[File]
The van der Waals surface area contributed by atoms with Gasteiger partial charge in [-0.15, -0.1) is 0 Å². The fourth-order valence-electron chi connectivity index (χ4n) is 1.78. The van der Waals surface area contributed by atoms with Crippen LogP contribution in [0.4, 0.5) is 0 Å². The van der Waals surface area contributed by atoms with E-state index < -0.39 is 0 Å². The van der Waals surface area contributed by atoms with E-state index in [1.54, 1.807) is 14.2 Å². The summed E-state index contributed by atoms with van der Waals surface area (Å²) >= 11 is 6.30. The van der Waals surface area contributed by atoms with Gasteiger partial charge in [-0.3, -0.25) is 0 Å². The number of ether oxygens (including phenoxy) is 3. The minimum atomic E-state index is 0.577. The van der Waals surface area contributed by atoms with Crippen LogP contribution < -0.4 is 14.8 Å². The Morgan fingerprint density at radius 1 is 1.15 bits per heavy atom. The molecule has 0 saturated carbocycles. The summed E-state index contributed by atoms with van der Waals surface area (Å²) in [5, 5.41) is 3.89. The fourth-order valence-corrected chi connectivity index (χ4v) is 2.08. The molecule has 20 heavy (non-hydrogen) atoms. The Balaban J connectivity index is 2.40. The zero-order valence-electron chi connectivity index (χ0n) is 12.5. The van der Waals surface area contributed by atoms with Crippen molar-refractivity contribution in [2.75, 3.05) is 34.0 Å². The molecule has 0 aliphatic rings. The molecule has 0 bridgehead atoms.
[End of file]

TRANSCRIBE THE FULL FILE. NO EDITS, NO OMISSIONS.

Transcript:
The van der Waals surface area contributed by atoms with Gasteiger partial charge in [-0.15, -0.1) is 0 Å². The fourth-order valence-electron chi connectivity index (χ4n) is 1.78. The van der Waals surface area contributed by atoms with Crippen LogP contribution in [0.4, 0.5) is 0 Å². The van der Waals surface area contributed by atoms with E-state index < -0.39 is 0 Å². The van der Waals surface area contributed by atoms with E-state index in [1.54, 1.807) is 14.2 Å². The summed E-state index contributed by atoms with van der Waals surface area (Å²) >= 11 is 6.30. The van der Waals surface area contributed by atoms with Gasteiger partial charge in [-0.3, -0.25) is 0 Å². The number of ether oxygens (including phenoxy) is 3. The minimum atomic E-state index is 0.577. The van der Waals surface area contributed by atoms with Crippen LogP contribution < -0.4 is 14.8 Å². The Morgan fingerprint density at radius 1 is 1.15 bits per heavy atom. The molecule has 0 saturated carbocycles. The summed E-state index contributed by atoms with van der Waals surface area (Å²) in [5, 5.41) is 3.89. The fourth-order valence-corrected chi connectivity index (χ4v) is 2.08. The molecule has 20 heavy (non-hydrogen) atoms. The Balaban J connectivity index is 2.40. The zero-order valence-electron chi connectivity index (χ0n) is 12.5. The van der Waals surface area contributed by atoms with Crippen molar-refractivity contribution in [2.75, 3.05) is 34.0 Å². The molecule has 0 aliphatic rings. The molecule has 0 bridgehead atoms.